Biographies of great writers, thrown together too soon after their deaths, tend towards the condition of a first draft of a life. The availability of living witnesses willing and eager to be interviewed, friends with scrapbooks and snapshots, even important locations as yet unchanged by time, seem to be too tempting to be ignored. Recent examples of this rush to be the first include Eric Jacobs’ biography of Kingsley Amis and Norman Sherry’s of Graham Greene. Both of these were inferior jobs.
Now here is John Baxter’s biography of J. G. Ballard, in print only two years after Ballard’s death. Baxter has previously written biographies of people like George Lucas and Robert De Niro, which I have not seen, but the Ballard biography is probably his first of a writer, and the first of a major author of international repute. The book has presumably not been authorized by anyone, certainly not by Ballard’s daughter, Beatrice, who has accused Baxter of hurrying this book out to make a quick buck, saying she had filled six pages with Baxter’s errors of fact.
Baxter claims to be Ballard’s literary contemporary, presumably as a justification for his rush to write this book. Technically, he’s correct: I well remember a number of stories by John Baxter in the Nova Publications New Worlds. At the end of 1962 I had discovered that J. G. Ballard was a frequent contributor to New Worlds so I started buying it regularly. What I soon realized was that with the exception of Ballard’s brilliant early work, and a few good stories by Brian Aldiss, the pages of New Worlds in the early 1960s were filled with mediocre work, mostly concerned with Earthmen solving puzzles on alien planets. Baxter’s stories were typical of this kind of thing, written in pedestrian prose and using familiar plots. The antithesis of Ballard’s stories, in fact. I feel a keen sense of anger at this faux modest attempt to present himself as some kind of equal. To be fair, Baxter’s writing style in this book is not as bad as his turgid early stories, and the uniquely interesting quality of Ballard’s work and life makes for a book that’s good enough. However, I’m left with the impression that if there is to be another biography it should be written by a writer of equal stature to Ballard himself, not a showbiz journalist who listens to gossip.
Gossip is the main weakness of Baxter’s book, because he falls foul of the temptation to rely too heavily on the memories of living witnesses. From evidence I have seen elsewhere, much of this book appears to have been heavily influenced by long interviews with Michael Moorcock. Baxter does acknowledge this: he refers to the ‘many hours’ in which Moorcock ‘recalled his memories of the man who, for three decades, was his closest friend’. Moorcock regularly describes himself as ‘Jimmy’s best friend’, as he has done in several long, rambling letters published in Pete Weston’s Relapse. Who can dare to question such an affectionate claim? As it happens I knew both men at this time, but did not see them together on any occasion. Whenever I saw Ballard alone he never once acted in the outrageous ways Baxter claims. On the contrary, he always appeared quiet, thoughtful and socially ill at ease. In his senior years, Moorcock has become a self-appointed chronicler of certain periods of the past, and in my view and direct experience (see my review of his blustering The Retreat from Liberty, published in New Statesman in 1983, in which I described how, unfortunately for Moorcock, I had happened to be present at one of the formative anecdotal experiences he claimed) he is an unreliable witness who filters every impression or experience through his own ego. One should weigh in the balance every word of his gossipy memoirs, which is something John Baxter clearly has not done.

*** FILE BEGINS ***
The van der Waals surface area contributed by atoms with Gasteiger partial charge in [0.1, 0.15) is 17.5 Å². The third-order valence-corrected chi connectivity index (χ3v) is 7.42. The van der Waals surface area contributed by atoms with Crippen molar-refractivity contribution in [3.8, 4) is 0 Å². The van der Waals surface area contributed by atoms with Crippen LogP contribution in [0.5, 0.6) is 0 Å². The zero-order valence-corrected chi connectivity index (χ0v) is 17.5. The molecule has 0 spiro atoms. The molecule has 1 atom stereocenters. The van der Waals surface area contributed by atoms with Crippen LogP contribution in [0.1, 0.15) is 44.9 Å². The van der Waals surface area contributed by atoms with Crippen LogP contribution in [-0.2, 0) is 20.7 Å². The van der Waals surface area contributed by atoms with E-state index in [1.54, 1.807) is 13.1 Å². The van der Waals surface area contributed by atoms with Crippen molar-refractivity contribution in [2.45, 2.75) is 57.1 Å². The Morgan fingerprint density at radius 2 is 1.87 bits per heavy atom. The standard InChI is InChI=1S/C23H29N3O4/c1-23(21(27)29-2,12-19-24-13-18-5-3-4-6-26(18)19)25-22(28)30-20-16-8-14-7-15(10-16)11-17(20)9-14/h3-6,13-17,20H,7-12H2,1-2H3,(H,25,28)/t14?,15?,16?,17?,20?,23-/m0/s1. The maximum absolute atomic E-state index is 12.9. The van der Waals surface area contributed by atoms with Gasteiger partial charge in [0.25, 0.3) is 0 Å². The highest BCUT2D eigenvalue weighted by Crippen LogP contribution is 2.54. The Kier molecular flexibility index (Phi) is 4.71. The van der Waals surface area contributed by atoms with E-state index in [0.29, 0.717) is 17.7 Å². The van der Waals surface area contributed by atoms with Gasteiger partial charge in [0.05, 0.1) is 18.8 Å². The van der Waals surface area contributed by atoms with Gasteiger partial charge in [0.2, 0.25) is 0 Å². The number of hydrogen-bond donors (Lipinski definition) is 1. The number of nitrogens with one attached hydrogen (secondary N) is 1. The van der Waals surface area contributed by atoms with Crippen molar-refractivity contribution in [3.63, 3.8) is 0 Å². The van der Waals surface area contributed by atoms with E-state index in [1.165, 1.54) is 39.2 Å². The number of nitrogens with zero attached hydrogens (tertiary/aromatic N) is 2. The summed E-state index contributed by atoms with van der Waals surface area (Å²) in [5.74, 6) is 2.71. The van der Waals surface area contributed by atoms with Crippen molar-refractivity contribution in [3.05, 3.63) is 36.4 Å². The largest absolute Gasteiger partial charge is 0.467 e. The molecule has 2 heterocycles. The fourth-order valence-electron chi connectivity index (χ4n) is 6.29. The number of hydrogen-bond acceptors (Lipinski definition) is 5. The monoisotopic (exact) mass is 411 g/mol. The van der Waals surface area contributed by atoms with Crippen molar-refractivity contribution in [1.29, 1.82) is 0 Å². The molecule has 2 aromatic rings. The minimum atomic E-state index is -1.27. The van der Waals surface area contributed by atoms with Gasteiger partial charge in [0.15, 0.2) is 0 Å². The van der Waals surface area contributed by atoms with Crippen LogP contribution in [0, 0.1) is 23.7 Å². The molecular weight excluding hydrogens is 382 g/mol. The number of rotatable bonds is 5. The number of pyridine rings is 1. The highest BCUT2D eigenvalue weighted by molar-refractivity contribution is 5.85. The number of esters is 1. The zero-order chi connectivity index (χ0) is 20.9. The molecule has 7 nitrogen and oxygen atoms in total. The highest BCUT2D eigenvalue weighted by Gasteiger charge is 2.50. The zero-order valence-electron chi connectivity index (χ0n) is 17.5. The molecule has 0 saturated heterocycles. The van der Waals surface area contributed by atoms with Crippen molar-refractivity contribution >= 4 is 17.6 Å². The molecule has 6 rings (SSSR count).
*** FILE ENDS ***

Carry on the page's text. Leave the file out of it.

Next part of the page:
Throughout the book, Baxter refers to Ballard as ‘Jim’, which I consider a presumption too far. First-name terms should be reserved to family and genuine friends. Baxter quotes freely from Ballard’s own utterances, presumably from articles or interviews, but does not note the source or give credit. Although there are at the back of the book a few pages of acknowledgements, and a long list of sources, none of these is cross-referenced to the quotes. How did the publisher allow Baxter to quote so much copyright material without direct acknowledgement or (apparently) permission? There is no Contents page. And how did the publisher approve the index, which not only contains a maze of passing references, but many subsidiary references without annotation? E.g. the index entry for New Worlds consists of thirty references by page number alone (and on investigation many of these turn out to be passing references). This lack of scholarly attention makes the book a poor reference work, even for an ordinary reader seeking information.
It is anyway a poor show. J. G. Ballard, now rightly recognized as one of the major 20th century writers, clearly deserves a substantial biography, but this is not it.
Dying is obviously an increasingly risky business. Get a few books published, or a few films made, and the gossips are out there, waiting for you with their unknown personal motives and their attempts to insinuate themselves into what little they can discover of your private life. I should hate to think that two years after my own death, my family would have to put up with a tabloid account written by a stranger, reporting what other people have said about me, and referring to me throughout as ‘Chris’.